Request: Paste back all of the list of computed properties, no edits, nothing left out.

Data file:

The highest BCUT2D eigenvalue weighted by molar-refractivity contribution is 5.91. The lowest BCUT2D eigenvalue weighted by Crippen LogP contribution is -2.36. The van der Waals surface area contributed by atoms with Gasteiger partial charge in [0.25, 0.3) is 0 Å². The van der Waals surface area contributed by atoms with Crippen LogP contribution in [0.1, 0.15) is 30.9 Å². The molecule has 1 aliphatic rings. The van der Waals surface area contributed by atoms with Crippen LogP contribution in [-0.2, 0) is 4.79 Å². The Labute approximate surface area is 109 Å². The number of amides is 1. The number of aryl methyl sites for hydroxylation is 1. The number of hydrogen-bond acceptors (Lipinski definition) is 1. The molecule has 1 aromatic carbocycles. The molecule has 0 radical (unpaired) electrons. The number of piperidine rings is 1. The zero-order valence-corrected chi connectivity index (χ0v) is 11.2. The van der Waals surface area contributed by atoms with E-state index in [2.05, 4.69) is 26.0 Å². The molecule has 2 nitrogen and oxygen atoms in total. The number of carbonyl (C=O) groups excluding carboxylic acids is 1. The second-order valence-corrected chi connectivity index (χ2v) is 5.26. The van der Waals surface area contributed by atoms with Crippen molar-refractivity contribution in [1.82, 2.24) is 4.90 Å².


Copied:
The highest BCUT2D eigenvalue weighted by molar-refractivity contribution is 5.91. The lowest BCUT2D eigenvalue weighted by Crippen LogP contribution is -2.36. The van der Waals surface area contributed by atoms with Gasteiger partial charge in [0.25, 0.3) is 0 Å². The van der Waals surface area contributed by atoms with Crippen LogP contribution in [0.1, 0.15) is 30.9 Å². The molecule has 1 aliphatic rings. The van der Waals surface area contributed by atoms with Crippen LogP contribution in [-0.2, 0) is 4.79 Å². The Labute approximate surface area is 109 Å². The number of amides is 1. The number of aryl methyl sites for hydroxylation is 1. The number of hydrogen-bond acceptors (Lipinski definition) is 1. The molecule has 1 aromatic carbocycles. The molecule has 0 radical (unpaired) electrons. The number of piperidine rings is 1. The zero-order valence-corrected chi connectivity index (χ0v) is 11.2. The van der Waals surface area contributed by atoms with E-state index in [2.05, 4.69) is 26.0 Å². The molecule has 2 nitrogen and oxygen atoms in total. The number of carbonyl (C=O) groups excluding carboxylic acids is 1. The second-order valence-corrected chi connectivity index (χ2v) is 5.26. The van der Waals surface area contributed by atoms with Crippen molar-refractivity contribution in [1.82, 2.24) is 4.90 Å².